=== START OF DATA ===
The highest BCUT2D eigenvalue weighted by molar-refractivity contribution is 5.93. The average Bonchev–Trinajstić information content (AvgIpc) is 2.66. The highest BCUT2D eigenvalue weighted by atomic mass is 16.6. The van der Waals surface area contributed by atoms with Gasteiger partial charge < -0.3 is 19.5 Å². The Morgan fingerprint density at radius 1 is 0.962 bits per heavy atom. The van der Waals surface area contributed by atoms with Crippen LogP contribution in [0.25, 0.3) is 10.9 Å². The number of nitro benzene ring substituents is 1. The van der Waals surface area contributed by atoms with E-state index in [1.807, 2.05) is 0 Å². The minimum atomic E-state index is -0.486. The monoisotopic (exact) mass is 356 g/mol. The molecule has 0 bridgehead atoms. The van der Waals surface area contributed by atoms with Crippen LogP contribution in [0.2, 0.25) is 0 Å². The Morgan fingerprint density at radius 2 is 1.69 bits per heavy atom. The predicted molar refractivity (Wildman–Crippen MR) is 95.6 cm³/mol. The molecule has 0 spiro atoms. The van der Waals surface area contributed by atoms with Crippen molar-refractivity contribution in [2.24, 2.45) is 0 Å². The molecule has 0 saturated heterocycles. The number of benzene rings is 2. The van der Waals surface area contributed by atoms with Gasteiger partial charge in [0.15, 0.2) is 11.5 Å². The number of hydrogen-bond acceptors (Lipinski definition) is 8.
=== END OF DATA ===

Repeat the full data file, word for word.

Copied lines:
The highest BCUT2D eigenvalue weighted by molar-refractivity contribution is 5.93. The average Bonchev–Trinajstić information content (AvgIpc) is 2.66. The highest BCUT2D eigenvalue weighted by atomic mass is 16.6. The van der Waals surface area contributed by atoms with Gasteiger partial charge < -0.3 is 19.5 Å². The Morgan fingerprint density at radius 1 is 0.962 bits per heavy atom. The van der Waals surface area contributed by atoms with Crippen LogP contribution in [0.25, 0.3) is 10.9 Å². The number of nitro benzene ring substituents is 1. The van der Waals surface area contributed by atoms with E-state index in [1.807, 2.05) is 0 Å². The minimum atomic E-state index is -0.486. The monoisotopic (exact) mass is 356 g/mol. The molecule has 0 bridgehead atoms. The van der Waals surface area contributed by atoms with Crippen LogP contribution in [0.2, 0.25) is 0 Å². The Morgan fingerprint density at radius 2 is 1.69 bits per heavy atom. The predicted molar refractivity (Wildman–Crippen MR) is 95.6 cm³/mol. The molecule has 0 spiro atoms. The van der Waals surface area contributed by atoms with Crippen molar-refractivity contribution in [2.24, 2.45) is 0 Å². The molecule has 0 saturated heterocycles. The number of benzene rings is 2. The van der Waals surface area contributed by atoms with Gasteiger partial charge in [0.15, 0.2) is 11.5 Å². The number of hydrogen-bond acceptors (Lipinski definition) is 8.